SSAT’s response to the prime minister’s announcement 7 March 2017
Today, Theresa May articulated her vision for education, ahead of Wednesday’s spring budget announcement that £320m will be confirmed for 140 new free schools – some of which are anticipated to be new selective schools.
The prime minister wrote:
‘… our Schools White Paper, which will be published in the coming weeks, will take this expansion further by asking universities and private schools to do more to provide new good school places, including by sponsoring new free schools. It will remove the barriers that prevent more good faith-based free schools from opening, and it will enable the creation of new selective free schools so that the most academically-gifted children get the specialist support to fulfill their potential regardless of their family income or background.’
There are three principle points that need to be raised in relation to this policy announcement.
Allocation of funding
It has been widely reported that school budgets are at breaking points, with many schools running deficit budgets, restructuring staffing, making redundancies and considering shorter school weeks. It’s therefore no surprise that a commitment to spend £320m on new schools has been met with both scorn and anger by existing school leaders.
However, the simple fact is that more school places are needed over the next five years, with a current ‘bulge’ in primary schools which will feed up to secondaries in due course. As Toby Young, CEO of the New Schools Network has pointed out, a vast majority of free schools are currently built in areas of basic pupil need, rather than in areas where there is a competition for places (although there are, of course, exceptions to this).
Thus, whilst it’s an understandable reaction to say this funding should be used instead to fund existing schools, not funding new school places now will only delay the problem and create even greater school-places shortages down the line.
Instead, we need to continue to argue that schools desperately need an injection of cash in the short term, and agree minimum per pupil funding in the new formula; whilst also recognising the need to create more school places.
Lifting the ban on selective and faith-based admissions
SSAT, the Schools, Students and Teachers network, responded to the government’s consultation on their green paper, opposing increased selection and removal of the current 50% cap on faith-based admissions for new schools. We did this, as with all consultations, as an independent educational organisation, not on behalf of or representative of our members.
Whilst we recognise that existing grammars do great things for the students in their schools and, in some cases, promote social mobility in the area as cited by the prime minister, we feel on balance that the evidence shows increased selection would be damaging to the system. Using new data from the national pupil database, the Education Policy Institute’s report into grammars and social mobility did not find a positive on social mobility.
The full report including the six key findings can be read here.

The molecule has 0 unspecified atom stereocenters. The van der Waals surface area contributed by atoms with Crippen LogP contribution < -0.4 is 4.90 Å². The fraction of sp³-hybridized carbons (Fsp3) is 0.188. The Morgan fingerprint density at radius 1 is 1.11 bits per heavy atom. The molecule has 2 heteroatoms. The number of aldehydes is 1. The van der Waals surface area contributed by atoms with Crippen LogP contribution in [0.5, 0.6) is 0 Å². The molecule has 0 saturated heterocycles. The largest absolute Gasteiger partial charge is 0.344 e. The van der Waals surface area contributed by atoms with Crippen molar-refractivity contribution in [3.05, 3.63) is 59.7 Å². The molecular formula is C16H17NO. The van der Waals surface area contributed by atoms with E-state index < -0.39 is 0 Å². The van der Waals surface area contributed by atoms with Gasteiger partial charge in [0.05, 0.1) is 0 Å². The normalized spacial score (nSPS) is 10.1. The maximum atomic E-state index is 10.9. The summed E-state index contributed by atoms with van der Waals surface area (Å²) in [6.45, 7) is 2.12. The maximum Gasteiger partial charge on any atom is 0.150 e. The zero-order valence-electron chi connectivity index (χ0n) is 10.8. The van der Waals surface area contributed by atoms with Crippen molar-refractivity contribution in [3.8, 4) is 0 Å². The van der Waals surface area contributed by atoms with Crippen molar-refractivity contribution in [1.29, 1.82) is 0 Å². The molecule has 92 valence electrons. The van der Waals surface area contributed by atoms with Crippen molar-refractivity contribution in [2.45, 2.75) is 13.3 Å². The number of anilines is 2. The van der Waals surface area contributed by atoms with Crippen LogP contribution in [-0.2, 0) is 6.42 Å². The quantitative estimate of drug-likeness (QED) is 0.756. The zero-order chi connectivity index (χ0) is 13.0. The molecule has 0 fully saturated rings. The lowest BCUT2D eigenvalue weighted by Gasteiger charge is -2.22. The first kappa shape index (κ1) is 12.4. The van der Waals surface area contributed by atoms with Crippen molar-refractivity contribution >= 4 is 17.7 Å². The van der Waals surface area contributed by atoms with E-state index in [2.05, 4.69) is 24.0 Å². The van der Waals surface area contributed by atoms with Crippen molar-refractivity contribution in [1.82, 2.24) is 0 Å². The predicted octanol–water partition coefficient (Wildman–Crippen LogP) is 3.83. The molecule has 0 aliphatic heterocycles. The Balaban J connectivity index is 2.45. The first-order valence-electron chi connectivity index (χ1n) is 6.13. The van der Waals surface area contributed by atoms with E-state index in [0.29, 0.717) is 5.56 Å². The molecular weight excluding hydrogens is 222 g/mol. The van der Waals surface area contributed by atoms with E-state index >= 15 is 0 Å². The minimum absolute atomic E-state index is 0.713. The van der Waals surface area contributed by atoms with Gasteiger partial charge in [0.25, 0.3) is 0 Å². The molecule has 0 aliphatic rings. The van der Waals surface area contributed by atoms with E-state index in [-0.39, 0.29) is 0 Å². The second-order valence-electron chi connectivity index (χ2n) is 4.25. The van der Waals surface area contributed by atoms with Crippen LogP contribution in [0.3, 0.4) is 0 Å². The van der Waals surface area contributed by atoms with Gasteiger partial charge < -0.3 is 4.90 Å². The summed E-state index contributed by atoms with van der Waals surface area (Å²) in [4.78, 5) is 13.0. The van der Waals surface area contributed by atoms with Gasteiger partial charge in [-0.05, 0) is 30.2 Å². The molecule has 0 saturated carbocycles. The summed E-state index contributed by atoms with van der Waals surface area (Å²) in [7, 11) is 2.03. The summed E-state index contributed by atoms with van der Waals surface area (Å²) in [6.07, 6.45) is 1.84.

Furthermore, at SSAT we broadly support this government’s belief that all young people deserve a broad and balanced curriculum. The changes to the curriculum made by the coalition government have introduced a more content-rich national curriculum, with incentives for students to study a broad range of subjects including English, maths, sciences, humanities and languages. Increased selection for some students is at odds with this universal entitlement, in our opinion.
But this response is not about our, or anyone else’s, stance on grammars per se – it’s about the lack of true consultation before a firm policy announcement was made.
Lack of true consultation
Without wanting to play down the two points above, arguably the biggest scandal about today’s policy announcement is the complete disregard for the profession’s views; the consultation being shown as a complete travesty.
With three weeks’ to go before the end of the consultation period in December, the Chancellor confirmed that money would be put aside for grammars in the autumn statement. And now, despite the response to the consultation not yet published, we are told that a white paper is imminent and that this will pave the way for legislation removing the ban on new grammars.
I simply cannot believe that the public and profession’s responses to the green paper were favorable to the government’s proposed policy. Indeed Justine Greening remarked that the response was not ‘an overwhelming flood of negativity’. I think her words say rather a lot.
For an education secretary, ministerial team and civil service who claim to want to listen to the profession and work with them, this is an outrage. The hours that colleagues spent gathering evidence and writing their responses, have been entirely wasted; their views dismissed.
For ministers to claim they want an evidence-informed profession and want to have dialogues with teachers, this is not just laughable, but shocking. The green paper consultation has been shown to be a complete charade – and will undermine any future efforts to elicit opinion and expertise.
The biggest scandal today is arguably this government’s demonstration that they can completely dismiss the views of thousands of professions, even when those views have been actively sought, without revealing the results of the consultation. But then maybe that’s what democracy has come to in 2017.